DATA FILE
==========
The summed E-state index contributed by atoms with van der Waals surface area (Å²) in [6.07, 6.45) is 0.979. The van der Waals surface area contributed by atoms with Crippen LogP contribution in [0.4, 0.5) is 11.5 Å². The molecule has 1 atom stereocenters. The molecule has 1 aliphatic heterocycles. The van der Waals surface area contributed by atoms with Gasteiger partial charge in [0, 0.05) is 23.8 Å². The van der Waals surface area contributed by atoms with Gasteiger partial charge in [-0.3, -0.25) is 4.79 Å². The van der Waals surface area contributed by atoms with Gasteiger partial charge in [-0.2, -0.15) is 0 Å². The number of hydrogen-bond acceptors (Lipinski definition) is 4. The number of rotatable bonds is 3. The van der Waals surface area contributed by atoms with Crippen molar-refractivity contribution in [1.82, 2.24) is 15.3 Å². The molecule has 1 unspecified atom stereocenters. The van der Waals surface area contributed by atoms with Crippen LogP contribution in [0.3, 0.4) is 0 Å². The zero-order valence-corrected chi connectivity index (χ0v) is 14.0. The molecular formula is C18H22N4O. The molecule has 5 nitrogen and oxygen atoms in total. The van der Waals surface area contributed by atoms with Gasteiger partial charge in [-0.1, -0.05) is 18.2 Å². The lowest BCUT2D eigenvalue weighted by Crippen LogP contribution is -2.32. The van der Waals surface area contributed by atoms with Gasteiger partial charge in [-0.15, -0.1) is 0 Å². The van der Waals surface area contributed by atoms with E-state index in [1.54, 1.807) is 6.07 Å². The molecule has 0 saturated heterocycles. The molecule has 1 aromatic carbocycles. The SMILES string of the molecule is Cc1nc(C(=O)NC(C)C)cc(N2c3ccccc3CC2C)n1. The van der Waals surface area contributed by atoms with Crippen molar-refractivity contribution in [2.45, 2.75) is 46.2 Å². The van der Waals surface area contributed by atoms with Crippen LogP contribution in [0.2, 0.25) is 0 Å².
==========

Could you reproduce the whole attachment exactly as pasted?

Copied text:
The summed E-state index contributed by atoms with van der Waals surface area (Å²) in [6.07, 6.45) is 0.979. The van der Waals surface area contributed by atoms with Crippen LogP contribution in [0.4, 0.5) is 11.5 Å². The molecule has 1 atom stereocenters. The molecule has 1 aliphatic heterocycles. The van der Waals surface area contributed by atoms with Gasteiger partial charge in [0, 0.05) is 23.8 Å². The van der Waals surface area contributed by atoms with Gasteiger partial charge in [-0.3, -0.25) is 4.79 Å². The van der Waals surface area contributed by atoms with Gasteiger partial charge in [-0.2, -0.15) is 0 Å². The number of hydrogen-bond acceptors (Lipinski definition) is 4. The number of rotatable bonds is 3. The van der Waals surface area contributed by atoms with Crippen molar-refractivity contribution in [1.82, 2.24) is 15.3 Å². The molecule has 1 unspecified atom stereocenters. The van der Waals surface area contributed by atoms with Crippen LogP contribution in [0.3, 0.4) is 0 Å². The zero-order valence-corrected chi connectivity index (χ0v) is 14.0. The molecular formula is C18H22N4O. The molecule has 5 nitrogen and oxygen atoms in total. The van der Waals surface area contributed by atoms with Gasteiger partial charge in [-0.1, -0.05) is 18.2 Å². The lowest BCUT2D eigenvalue weighted by Crippen LogP contribution is -2.32. The van der Waals surface area contributed by atoms with Gasteiger partial charge in [-0.15, -0.1) is 0 Å². The van der Waals surface area contributed by atoms with E-state index in [1.54, 1.807) is 6.07 Å². The molecule has 0 saturated heterocycles. The molecule has 1 aromatic carbocycles. The SMILES string of the molecule is Cc1nc(C(=O)NC(C)C)cc(N2c3ccccc3CC2C)n1. The van der Waals surface area contributed by atoms with Crippen molar-refractivity contribution in [2.45, 2.75) is 46.2 Å². The van der Waals surface area contributed by atoms with Crippen LogP contribution in [0.2, 0.25) is 0 Å².